Magyar Agárs are 22 to 31 kg in weight. Males are slightly larger than females, with average height of 65 to 70 cm. Females are 62 to 67 cm in height. Coat colour and patterns are widely variable, including black, black and tan, brown, blue, blue-white, grey, red, tricolor, and any of these colours combined with white. Coat patterns are solid, brindle, ticked, or parti. The coat is short and dense (unlike the finer coat of greyhounds), and many individuals develop an undercoat in the winter. Magyar Agárs have a long, ground-covering stride, with plenty of elasticity. While not as fast as greyhounds, they generally have more endurance, covering a longer course before tiring.

Character & Temperament

While originally developed for hunting, Magyar Agárs have a wonderful temperament for family pets. These dogs are intelligent and reserved, although not shy. They are loyal and protective but not aggressive. Magyar Agárs are generally fond of children and enjoy spending most of their time lounging in the house with the family. This breed does well with other dogs and can be fine with cats if introduced early and properly trained. Caution must be exercised though since they are bred for hunting hare and may give chase.

Magyar Agárs do not require hunting activities to be happy, but they do require daily vigorous exercise. Owners should plan for at least an hour walk daily, and most individuals would benefit from running activities, such as distance running or accompanying a bicycle rider. Unless very well trained, Magyar Agárs should be kept on leash during walks to prevent chasing of smaller animals that they might perceive as game. They are not prone to displaying symptoms of separation anxiety.

Trainability

Magyar Agárs are easily trained due to their intelligence, especially with the correct motivational techniques. Early and continued socialisation is critical for maintenance of training and good behavior. Recall is usually not an issue for these dogs.

Health

At 12 to 14 years, the Magyar Agárs typically live longer than their greyhound cousins. A few health problems have surfaced and their prevalence should be monitored in breeding individuals and lines of related dogs.

  • Progressive Retinal Atrophy – This is a genetic disease of many breeds, and Magyar Agárs have been affected by this condition. While not common in this breed, the presence of affected individuals in breeding lines indicates a heritable trait that can be passed to younger generations. This disease causes irreversible blindness and cannot be prevented. Breeding stock should be screened for the disorder.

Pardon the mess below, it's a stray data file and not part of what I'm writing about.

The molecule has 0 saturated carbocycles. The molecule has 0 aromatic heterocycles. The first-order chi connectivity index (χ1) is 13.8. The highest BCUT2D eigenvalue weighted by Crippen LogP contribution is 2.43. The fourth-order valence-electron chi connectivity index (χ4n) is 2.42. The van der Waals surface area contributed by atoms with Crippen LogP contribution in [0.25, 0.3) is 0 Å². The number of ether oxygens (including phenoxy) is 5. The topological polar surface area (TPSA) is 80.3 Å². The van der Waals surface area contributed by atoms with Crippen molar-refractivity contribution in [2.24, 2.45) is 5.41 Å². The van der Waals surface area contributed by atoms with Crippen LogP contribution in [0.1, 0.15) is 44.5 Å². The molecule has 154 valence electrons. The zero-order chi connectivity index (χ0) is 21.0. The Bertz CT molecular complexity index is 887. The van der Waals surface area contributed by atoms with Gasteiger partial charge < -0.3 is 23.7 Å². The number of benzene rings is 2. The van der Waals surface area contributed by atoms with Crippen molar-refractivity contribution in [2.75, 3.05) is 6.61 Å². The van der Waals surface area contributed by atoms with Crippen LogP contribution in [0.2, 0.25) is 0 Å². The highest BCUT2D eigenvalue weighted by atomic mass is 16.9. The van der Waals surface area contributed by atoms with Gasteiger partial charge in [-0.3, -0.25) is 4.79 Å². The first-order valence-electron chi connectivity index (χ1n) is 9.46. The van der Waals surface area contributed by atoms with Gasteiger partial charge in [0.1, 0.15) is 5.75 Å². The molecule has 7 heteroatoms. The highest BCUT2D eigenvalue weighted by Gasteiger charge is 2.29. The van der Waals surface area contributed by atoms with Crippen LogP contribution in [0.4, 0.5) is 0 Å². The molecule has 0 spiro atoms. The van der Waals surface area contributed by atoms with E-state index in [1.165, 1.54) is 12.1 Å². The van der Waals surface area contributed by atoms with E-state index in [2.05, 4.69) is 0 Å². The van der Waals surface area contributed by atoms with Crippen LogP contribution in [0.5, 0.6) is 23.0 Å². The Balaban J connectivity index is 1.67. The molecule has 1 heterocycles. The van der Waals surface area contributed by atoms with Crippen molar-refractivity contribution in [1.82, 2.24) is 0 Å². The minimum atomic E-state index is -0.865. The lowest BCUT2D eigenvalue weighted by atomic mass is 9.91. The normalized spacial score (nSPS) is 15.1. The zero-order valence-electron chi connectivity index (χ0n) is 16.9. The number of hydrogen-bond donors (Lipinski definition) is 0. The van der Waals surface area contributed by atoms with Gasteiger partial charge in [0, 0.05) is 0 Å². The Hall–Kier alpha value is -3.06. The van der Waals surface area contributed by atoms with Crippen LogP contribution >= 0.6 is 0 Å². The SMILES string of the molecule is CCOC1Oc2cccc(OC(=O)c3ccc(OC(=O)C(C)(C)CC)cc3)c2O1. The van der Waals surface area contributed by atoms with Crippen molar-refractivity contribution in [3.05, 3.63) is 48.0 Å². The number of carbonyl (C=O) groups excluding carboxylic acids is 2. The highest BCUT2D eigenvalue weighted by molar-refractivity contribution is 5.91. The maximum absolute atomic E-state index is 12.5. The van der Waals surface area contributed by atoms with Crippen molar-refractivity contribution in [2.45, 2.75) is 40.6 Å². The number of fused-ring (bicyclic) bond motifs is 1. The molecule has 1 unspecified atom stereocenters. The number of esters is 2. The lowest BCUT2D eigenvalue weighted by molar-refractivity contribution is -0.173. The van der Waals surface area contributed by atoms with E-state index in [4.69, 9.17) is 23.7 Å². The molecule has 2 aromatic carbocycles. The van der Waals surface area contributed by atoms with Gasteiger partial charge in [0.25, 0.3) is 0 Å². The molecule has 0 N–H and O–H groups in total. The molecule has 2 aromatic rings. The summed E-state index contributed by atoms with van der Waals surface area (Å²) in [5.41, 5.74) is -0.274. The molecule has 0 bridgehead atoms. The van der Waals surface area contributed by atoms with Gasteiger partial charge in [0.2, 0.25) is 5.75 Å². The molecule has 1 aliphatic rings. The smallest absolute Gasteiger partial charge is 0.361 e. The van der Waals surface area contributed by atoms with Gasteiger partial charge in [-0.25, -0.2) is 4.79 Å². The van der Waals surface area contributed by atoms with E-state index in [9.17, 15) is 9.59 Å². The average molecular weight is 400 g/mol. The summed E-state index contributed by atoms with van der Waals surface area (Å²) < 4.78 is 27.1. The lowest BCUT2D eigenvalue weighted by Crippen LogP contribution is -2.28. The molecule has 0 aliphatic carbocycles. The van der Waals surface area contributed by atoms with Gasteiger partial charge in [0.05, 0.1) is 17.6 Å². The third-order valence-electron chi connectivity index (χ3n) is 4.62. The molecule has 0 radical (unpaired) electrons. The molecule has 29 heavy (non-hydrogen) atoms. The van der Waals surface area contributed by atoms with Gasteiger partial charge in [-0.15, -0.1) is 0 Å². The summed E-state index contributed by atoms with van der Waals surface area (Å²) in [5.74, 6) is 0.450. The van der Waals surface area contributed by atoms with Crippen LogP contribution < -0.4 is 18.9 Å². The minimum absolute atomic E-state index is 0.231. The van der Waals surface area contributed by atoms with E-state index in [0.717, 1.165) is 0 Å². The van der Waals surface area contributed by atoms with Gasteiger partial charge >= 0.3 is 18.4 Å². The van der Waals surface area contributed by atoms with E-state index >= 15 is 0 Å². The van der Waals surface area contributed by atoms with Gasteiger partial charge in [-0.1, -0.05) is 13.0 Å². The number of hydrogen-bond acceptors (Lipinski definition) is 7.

• Hypothyroidism – Immune destruction of the thyroid gland has been noted in Magyar Agárs. This disease typically has an onset of 2 to 3 years of age or older, affects females more frequently than males, and causes dramatic slowing of metabolism that requires daily supplementation. Again, breeding individuals should be checked for this condition.
  • Epilepsy – This condition is characterised by aberrant activity in a group of cells in the brain, causing seizures in the affected individual. The seizures can affect only a portion of the body (focal) or can be generalised (tonic clonic). The condition is usually controllable with medication but can be shocking and scary to owners. If a severe seizure continues untreated, it can lead to brain damage to the dog. Any individual with a history of seizures should not be bred. There is no effective screening test for this condition.

Exercise and Activity Levels

As stated previously, Magyar Agárs have an incredible amount of endurance for physical activity. Similar to greyhounds, they are generally content to lie around most of the day. But these dogs need a lengthy period of exercise daily (at least an hour) to keep them healthy and happy. Long walks (at a minimum) or running must occur for their well being. They are generally not interested in chasing a ball or alternate forms of exercise.

Grooming

Magyar Agárs have an easily maintained short coat. They shed consistently but minimally throughout the year, and do not require regular brushing or bathing. The nails should be clipped regularly if they are not worn exercising on pavement.

Famous Magyar Agárs

Magyar Agárs are well-known and loved in their native Hungary, but no famous individuals exist outside of its borders.

Cross-Breeds

Other than the cross-breeding with greyhounds intentionally performed in the 1800s to increase the size of the breed, there are no known other cross-breeds with Magyar Agár bloodlines.